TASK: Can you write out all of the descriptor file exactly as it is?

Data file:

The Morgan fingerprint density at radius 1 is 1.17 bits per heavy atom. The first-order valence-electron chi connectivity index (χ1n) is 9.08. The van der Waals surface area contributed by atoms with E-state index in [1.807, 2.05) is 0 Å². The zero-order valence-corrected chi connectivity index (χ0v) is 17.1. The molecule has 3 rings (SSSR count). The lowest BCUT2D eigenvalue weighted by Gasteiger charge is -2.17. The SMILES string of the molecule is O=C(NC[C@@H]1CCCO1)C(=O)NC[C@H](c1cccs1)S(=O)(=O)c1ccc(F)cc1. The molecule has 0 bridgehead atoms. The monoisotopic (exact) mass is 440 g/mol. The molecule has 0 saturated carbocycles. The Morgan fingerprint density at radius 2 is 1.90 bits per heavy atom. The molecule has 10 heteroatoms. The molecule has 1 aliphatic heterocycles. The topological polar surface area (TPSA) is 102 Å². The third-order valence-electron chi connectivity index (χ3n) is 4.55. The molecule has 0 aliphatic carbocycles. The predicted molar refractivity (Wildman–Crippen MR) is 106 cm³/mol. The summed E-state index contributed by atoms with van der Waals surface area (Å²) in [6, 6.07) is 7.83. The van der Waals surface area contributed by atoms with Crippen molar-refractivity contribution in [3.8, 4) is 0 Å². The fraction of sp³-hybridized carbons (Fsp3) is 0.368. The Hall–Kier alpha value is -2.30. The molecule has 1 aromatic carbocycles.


The Morgan fingerprint density at radius 1 is 1.17 bits per heavy atom. The first-order valence-electron chi connectivity index (χ1n) is 9.08. The van der Waals surface area contributed by atoms with E-state index in [1.807, 2.05) is 0 Å². The zero-order valence-corrected chi connectivity index (χ0v) is 17.1. The molecule has 3 rings (SSSR count). The lowest BCUT2D eigenvalue weighted by Gasteiger charge is -2.17. The SMILES string of the molecule is O=C(NC[C@@H]1CCCO1)C(=O)NC[C@H](c1cccs1)S(=O)(=O)c1ccc(F)cc1. The molecule has 0 bridgehead atoms. The monoisotopic (exact) mass is 440 g/mol. The molecule has 0 saturated carbocycles. The Morgan fingerprint density at radius 2 is 1.90 bits per heavy atom. The molecule has 10 heteroatoms. The molecule has 1 aliphatic heterocycles. The topological polar surface area (TPSA) is 102 Å². The third-order valence-electron chi connectivity index (χ3n) is 4.55. The molecule has 0 aliphatic carbocycles. The predicted molar refractivity (Wildman–Crippen MR) is 106 cm³/mol. The summed E-state index contributed by atoms with van der Waals surface area (Å²) in [6, 6.07) is 7.83. The van der Waals surface area contributed by atoms with Crippen molar-refractivity contribution in [3.8, 4) is 0 Å². The fraction of sp³-hybridized carbons (Fsp3) is 0.368. The Hall–Kier alpha value is -2.30. The molecule has 1 aromatic carbocycles.